21 Diet Tips For Seniors


A lot of things that you have never pondered about become clear to you once you reach a certain age. Paying close attention to your dietary habits is one of those things, seeing as your organism is somewhat more sensitive than it used to be when you were younger. So, if you need some advice, we’ll give you some advice! Here are a few tips on what you will need to do to maintain a healthy diet.

1. Eat plenty of fruits and vegetables

Fruits and veggies have always been your friends, even though they might not look (or taste) that way. The health benefits of eating fruits and vegetables on a daily basis are so numerous that we won’t even bother putting them all here. What you should know is that your body craves for them, and you should always listen to what your body is telling you. Love your body and it will love you back.

Make sure you consume whole fruits more often than drinking juices. Juices are good, but some of the fiber and vitamins are lost in the process of creating juice. Go for colour-rich pickings like watermelons and berries. As far as vegetables are concerned, pick antioxidant-rich dark, leafy greens, like kale, spinach, and broccoli. But don’t forget about yellow vegetables, such as squash, yams and carrots.


2. Insert a decent amount of calcium every day

As you grow older, one of the main problems you will encounter is issues with your bones. Bones tend to decline rapidly in the later stages of life, and you know how they say – nothing can beat a bone ache. Calcium’s your #1 friend here, so pay close attention to the fact that your body is physically not able to produce it – you just have to find calcium and eat it.

There’s a rough estimate that older adults need about 1,200mg of calcium each and every day to maintain their bones in good shape. So bring out the dairy products – because they’re packed with it. Milk, yogurt, cheese, it’s your choice, just make sure you get plenty of it (while still limiting yourself, make sure you’re not lactose intolerant). If you wanna skip the dairy, tofu, broccoli, almonds and kale are also packed with calcium, so try that if you don’t want to mess with milk and cheese.


3. You need the grains, you really need them

There’s one thing you can do about grains that is very smart and that is choosing whole grains over processed white flour. You get more nutrients and more fiber that way and everything that is processed always gives you that thought “How is this processed exactly?” If you don’t really know what we’re talking about, just make sure that you look for pasta, cereals, and bread that have the word “whole” on their ingredients list.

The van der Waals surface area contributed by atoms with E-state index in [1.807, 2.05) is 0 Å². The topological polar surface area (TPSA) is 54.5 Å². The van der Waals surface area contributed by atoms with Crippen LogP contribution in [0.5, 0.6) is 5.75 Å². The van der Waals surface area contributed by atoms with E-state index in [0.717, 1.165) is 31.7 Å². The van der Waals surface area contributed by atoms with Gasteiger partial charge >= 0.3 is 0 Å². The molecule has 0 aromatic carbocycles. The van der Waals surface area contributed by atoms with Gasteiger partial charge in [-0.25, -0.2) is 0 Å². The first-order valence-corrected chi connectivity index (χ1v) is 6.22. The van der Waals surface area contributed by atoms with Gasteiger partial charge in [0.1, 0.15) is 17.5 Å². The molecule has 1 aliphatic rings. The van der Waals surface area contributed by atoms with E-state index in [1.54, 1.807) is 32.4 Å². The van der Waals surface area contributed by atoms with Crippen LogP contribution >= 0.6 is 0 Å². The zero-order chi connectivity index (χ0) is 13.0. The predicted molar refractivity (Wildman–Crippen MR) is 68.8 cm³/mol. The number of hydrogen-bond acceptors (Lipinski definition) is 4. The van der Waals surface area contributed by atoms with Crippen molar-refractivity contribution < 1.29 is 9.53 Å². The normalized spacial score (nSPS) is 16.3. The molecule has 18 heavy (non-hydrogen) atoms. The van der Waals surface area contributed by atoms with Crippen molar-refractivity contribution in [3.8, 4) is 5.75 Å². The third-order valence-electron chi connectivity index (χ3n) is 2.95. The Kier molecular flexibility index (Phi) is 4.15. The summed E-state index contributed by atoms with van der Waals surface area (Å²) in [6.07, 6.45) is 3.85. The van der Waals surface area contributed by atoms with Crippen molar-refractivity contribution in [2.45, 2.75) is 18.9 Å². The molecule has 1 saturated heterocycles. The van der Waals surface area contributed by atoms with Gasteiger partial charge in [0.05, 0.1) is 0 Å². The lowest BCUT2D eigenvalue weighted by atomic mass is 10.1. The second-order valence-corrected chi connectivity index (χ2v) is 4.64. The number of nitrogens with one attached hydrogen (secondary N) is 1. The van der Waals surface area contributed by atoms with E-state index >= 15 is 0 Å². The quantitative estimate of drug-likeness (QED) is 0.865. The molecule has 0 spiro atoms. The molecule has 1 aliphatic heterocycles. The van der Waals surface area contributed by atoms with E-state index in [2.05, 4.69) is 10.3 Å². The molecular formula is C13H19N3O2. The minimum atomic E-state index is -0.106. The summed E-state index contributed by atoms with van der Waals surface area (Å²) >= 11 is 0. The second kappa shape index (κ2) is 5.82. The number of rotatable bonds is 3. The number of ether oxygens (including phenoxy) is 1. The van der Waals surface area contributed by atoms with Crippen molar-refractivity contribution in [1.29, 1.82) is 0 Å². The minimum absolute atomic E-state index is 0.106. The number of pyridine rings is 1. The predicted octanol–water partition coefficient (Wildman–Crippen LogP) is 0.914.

Seniors need about 7 ounces of grains each day so make sure you obey these regulations. Don’t be lazy – head on over to the bakery which makes bread with whole grains and talk with the person behind the counter about it. They are bound to tell you which bread would be good for you if you’re looking forward to munching on some whole grains.


4. Proteins!

There’s this common misconception that protein is this thing that only bodybuilders need in large amounts so that their muscles can grow even bigger. Well, this is absolutely not true, seeing as every single person in the world needs proteins to survive. Adults over 50 without any kind of kidney disease or diabetes need about 0.5 grams per 2lbs of body weight. We’ll do the math for you, it’s about 70-100 grams of high-quality protein per day for somebody that weighs 150lbs.

Make sure to divide your protein intake to an equal amount between different meals. It’s also very important that your source of proteins isn’t the same meal every day because the intake will deteriorate after some time. For instance, instead of relying solely on red meat, try to include more fish, peas, nuts, eggs, beans, and seeds in your diet.


5. Drink copious amounts of water

We’re just joking a bit here, but when we say “copious” we actually mean “as much as your body requires you to.” As we all age, there are people who are prone to dehydration because their bodies lose a fraction of the ability to maintain fluid levels. Not only that but their senses of thirst may not be as ‘sharp’ as they once were.

Make sure to always drink at least a cup of water before, after or during a meal. This will ensure that you drink at least a liter of water a day, but you should take more – if you could have a small glass of water every hour that would be perfect. You would avoid urinary tract infections, constipation and we’ve even seen some reports on people claiming that water helps them with confusion. No wonder folks say that water clears you up completely.


6. Take all the vitamin B you can find

One of the things your body starts doing once it turns fifty-something is that it produces less and less gastric acid. This makes it difficult for the body to absorb vitamin B-12, which is necessary for keeping blood and nerves vital. Make sure to get the recommended daily intake of 2.4 mcg from food or some vitamin supplements. But we’re not here to discuss vitamin supplements, this is a food article, so what foods exactly are rich in B-12?

Well, according to several studies, some of the foods that are packed with the invaluable vitamin are shellfish, liver, mackerel, crab meat, fortified soy products, fortified cereals, cheese, and eggs. That’s not a small amount of foods that you can add to the variety of your cooking options, so get to it, chomp those vitamins and feel the health pouring in.


7. Don’t forget vitamin D

Vitamin D’s just as important as any other vitamin, no matter what their letters say. Vitamin D is essential to absorbing calcium and boosting your muscles towards optimum efficiency, and we get most of it through sun exposure. However, certain foods like fatty fish, fortified milk, and egg yolk are packed with this vitamin and you should make sure to balance your diet and include these as well.